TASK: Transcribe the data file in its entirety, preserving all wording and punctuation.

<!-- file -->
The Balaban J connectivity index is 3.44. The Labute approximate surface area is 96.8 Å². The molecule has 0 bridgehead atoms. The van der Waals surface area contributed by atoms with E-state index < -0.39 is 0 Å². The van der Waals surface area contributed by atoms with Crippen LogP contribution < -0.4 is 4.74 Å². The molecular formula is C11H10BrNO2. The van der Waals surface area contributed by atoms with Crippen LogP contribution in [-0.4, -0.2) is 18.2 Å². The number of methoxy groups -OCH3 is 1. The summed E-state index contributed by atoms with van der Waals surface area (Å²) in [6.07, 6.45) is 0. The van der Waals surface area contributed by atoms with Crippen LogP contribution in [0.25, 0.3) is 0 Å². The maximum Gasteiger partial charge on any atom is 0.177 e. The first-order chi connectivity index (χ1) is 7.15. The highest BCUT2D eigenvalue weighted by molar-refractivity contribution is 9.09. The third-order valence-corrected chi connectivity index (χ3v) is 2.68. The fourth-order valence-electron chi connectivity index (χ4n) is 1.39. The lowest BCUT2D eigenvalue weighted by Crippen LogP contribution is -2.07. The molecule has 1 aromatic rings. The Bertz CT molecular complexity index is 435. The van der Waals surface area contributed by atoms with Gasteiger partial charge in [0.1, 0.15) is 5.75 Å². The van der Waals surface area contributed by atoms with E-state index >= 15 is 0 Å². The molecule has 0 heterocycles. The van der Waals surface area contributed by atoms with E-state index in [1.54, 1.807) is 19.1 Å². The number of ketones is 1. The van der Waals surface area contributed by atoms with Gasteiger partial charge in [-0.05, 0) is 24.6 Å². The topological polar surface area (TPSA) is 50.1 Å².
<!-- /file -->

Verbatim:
The Balaban J connectivity index is 3.44. The Labute approximate surface area is 96.8 Å². The molecule has 0 bridgehead atoms. The van der Waals surface area contributed by atoms with E-state index < -0.39 is 0 Å². The van der Waals surface area contributed by atoms with Crippen LogP contribution < -0.4 is 4.74 Å². The molecular formula is C11H10BrNO2. The van der Waals surface area contributed by atoms with Crippen LogP contribution in [-0.4, -0.2) is 18.2 Å². The number of methoxy groups -OCH3 is 1. The summed E-state index contributed by atoms with van der Waals surface area (Å²) in [6.07, 6.45) is 0. The van der Waals surface area contributed by atoms with Crippen LogP contribution in [0.25, 0.3) is 0 Å². The maximum Gasteiger partial charge on any atom is 0.177 e. The first-order chi connectivity index (χ1) is 7.15. The highest BCUT2D eigenvalue weighted by molar-refractivity contribution is 9.09. The third-order valence-corrected chi connectivity index (χ3v) is 2.68. The fourth-order valence-electron chi connectivity index (χ4n) is 1.39. The lowest BCUT2D eigenvalue weighted by Crippen LogP contribution is -2.07. The molecule has 1 aromatic rings. The Bertz CT molecular complexity index is 435. The van der Waals surface area contributed by atoms with Gasteiger partial charge in [0.1, 0.15) is 5.75 Å². The van der Waals surface area contributed by atoms with E-state index >= 15 is 0 Å². The molecule has 0 heterocycles. The van der Waals surface area contributed by atoms with E-state index in [1.54, 1.807) is 19.1 Å². The number of ketones is 1. The van der Waals surface area contributed by atoms with Gasteiger partial charge in [-0.05, 0) is 24.6 Å². The topological polar surface area (TPSA) is 50.1 Å².